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CASE REPORT
Year : 2018  |  Volume : 38  |  Issue : 5  |  Page : 235-238

Huge carcinosarcoma of lung presenting as an intra-abdominal mass


1 Department of Surgery, Taichung Arm Force General Hospital; Department of Surgery, Division of Thoracic Surgery, Taichung Veterans General Hospital, Taichung; National Defense Medical Center, Taipei, Taiwan
2 Department of Surgery, Division of Thoracic Surgery, Taichung Veterans General Hospital, Taichung; Graduate Institute of Biomedicine and Biomedical Technology, National Chi Nan University, Nantou, Taiwan

Correspondence Address:
Dr. Sen-Ei Shai
Division of Thoracic Surgery, Taichung Veterans General Hospital, No. 1650, Sec. 4, Taiwan Blvd., West District, Taichung City 403
Taiwan
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Source of Support: None, Conflict of Interest: None


DOI: 10.4103/jmedsci.jmedsci_169_17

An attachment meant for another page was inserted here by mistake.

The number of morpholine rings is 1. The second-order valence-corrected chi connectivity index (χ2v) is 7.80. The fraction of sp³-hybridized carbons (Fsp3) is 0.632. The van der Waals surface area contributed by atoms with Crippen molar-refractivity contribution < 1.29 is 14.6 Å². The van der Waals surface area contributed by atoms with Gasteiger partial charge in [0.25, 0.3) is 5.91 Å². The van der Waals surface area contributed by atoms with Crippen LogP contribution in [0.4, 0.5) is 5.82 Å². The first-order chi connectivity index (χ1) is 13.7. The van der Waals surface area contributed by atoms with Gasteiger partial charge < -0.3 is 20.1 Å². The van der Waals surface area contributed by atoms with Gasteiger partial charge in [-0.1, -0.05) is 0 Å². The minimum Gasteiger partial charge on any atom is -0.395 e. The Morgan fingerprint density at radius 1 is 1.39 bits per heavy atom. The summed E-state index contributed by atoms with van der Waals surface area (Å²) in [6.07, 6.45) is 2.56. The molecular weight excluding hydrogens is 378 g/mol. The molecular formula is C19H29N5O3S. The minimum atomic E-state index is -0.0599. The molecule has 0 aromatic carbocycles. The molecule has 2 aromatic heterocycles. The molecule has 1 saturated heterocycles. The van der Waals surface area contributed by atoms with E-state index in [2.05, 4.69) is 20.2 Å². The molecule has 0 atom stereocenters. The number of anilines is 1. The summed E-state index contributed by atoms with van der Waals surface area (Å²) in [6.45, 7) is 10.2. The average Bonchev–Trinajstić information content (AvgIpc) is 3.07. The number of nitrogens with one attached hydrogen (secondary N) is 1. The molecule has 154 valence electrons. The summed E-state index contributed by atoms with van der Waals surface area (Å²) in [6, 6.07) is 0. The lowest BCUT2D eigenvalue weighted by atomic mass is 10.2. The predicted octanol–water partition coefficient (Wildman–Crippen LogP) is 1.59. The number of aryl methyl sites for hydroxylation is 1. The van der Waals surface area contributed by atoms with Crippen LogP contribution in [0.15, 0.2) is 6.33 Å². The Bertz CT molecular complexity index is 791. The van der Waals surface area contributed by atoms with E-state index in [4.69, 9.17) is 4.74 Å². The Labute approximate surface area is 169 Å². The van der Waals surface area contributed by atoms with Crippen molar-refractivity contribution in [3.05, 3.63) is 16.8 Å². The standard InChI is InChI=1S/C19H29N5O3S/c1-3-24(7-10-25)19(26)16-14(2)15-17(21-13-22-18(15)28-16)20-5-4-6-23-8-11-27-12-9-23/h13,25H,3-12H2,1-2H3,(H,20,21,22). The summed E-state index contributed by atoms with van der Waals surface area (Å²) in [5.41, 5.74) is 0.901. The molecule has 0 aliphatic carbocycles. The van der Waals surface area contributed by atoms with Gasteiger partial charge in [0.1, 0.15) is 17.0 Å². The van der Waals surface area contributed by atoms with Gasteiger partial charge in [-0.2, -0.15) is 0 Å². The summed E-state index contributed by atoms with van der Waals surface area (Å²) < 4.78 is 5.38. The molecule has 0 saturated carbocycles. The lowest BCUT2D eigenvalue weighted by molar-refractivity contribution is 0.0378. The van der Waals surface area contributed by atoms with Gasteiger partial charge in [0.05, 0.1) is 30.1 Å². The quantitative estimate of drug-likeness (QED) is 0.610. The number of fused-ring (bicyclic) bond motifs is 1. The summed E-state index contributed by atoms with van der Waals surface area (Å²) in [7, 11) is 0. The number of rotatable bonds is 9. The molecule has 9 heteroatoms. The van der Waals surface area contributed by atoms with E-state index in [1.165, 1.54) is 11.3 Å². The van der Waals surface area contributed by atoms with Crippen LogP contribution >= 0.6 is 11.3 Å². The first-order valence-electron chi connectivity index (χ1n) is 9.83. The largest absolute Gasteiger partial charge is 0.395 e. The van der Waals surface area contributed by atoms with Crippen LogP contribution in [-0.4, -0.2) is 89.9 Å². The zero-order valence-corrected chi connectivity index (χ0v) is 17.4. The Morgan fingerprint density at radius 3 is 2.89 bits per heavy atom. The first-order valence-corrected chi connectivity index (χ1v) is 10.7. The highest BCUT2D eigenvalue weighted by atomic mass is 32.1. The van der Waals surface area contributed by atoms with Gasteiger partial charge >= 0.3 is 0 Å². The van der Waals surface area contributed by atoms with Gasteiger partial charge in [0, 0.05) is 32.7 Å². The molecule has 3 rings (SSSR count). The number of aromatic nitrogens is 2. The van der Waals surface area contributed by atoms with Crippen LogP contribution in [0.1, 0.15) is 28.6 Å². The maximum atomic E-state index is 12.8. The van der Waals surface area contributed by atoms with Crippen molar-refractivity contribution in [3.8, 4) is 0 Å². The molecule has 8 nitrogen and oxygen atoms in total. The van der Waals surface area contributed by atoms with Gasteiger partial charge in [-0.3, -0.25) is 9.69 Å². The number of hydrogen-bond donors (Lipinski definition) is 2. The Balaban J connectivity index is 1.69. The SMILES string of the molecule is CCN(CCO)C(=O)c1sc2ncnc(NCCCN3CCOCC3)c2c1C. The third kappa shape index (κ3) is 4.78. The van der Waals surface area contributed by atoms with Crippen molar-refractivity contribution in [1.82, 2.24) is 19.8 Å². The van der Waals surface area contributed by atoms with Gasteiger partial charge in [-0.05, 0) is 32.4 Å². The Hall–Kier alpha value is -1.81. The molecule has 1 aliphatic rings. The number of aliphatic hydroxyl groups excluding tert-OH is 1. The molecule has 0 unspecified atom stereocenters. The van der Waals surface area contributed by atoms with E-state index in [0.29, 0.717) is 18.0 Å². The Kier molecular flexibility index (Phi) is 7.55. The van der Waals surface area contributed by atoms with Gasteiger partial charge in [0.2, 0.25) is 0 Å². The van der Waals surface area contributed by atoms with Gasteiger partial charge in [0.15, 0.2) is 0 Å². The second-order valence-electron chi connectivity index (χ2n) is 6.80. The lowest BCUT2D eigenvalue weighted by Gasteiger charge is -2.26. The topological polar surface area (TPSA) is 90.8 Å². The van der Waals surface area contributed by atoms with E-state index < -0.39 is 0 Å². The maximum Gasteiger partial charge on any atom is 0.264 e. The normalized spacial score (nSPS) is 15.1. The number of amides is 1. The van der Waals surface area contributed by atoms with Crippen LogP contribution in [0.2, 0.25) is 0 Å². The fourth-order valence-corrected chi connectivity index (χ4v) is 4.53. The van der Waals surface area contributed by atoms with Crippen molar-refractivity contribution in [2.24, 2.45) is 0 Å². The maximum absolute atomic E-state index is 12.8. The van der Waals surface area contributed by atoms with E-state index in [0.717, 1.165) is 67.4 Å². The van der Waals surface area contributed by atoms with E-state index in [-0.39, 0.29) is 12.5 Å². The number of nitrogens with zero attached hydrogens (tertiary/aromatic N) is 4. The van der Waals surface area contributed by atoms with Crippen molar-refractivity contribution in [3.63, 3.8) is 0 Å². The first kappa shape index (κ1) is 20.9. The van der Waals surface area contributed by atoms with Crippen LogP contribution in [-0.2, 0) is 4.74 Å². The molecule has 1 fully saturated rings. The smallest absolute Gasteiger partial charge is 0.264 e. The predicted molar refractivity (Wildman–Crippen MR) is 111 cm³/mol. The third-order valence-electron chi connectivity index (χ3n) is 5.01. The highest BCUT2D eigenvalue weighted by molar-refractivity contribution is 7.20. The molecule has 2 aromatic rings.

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We report a case of huge carcinosarcoma of lung initially presenting as an intra-abdominal mass: treatment with enucleation of the firm sarcomatous component followed by pulmonary resection. A 65-year-old man with mild mental retardation who smoked one pack of cigarettes per day until 1-month before he was admitted to our hospital complaining of a progressively poorer appetite, vomiting and an abdominal mass at the left upper quadrant region. Physical examination revealed a palpable mass over the left upper abdomen with percussion dullness of the lower hemithorax. Chest radiograph revealed a homogeneous mass lesion in the left lower lung field with obliteration of the costophrenic angle. Computed tomography scans of the chest disclosed a huge mass over the left lower thorax and upper abdomen with compression of the heart and shift of the esophagus and descending aorta to the midline. Sono-guided aspiration biopsy cytology revealed squamous cell carcinoma. Surgical intervention with enucleation of the very firm sarcomatous component with fragmentation followed by radical lobectomy. Chemotherapy was planned as adjuvant therapy in the postoperative period, but the patient's family declined it. The patient is currently survived without tumor recurrence 14 months after surgery. Our case revealed a huge tumor not only mediastinal compression but also initial presenting abdominal symptoms. Initially, from the symptoms and nonbiopsy study, we were unable to determine exactly if it was an intrathoracic tumor or an intra-abdominal tumor. This case highlights the importance of remaining clinically vigilant to differentiate an unusual tumor mass, and preoperative tissue proof is warranted.


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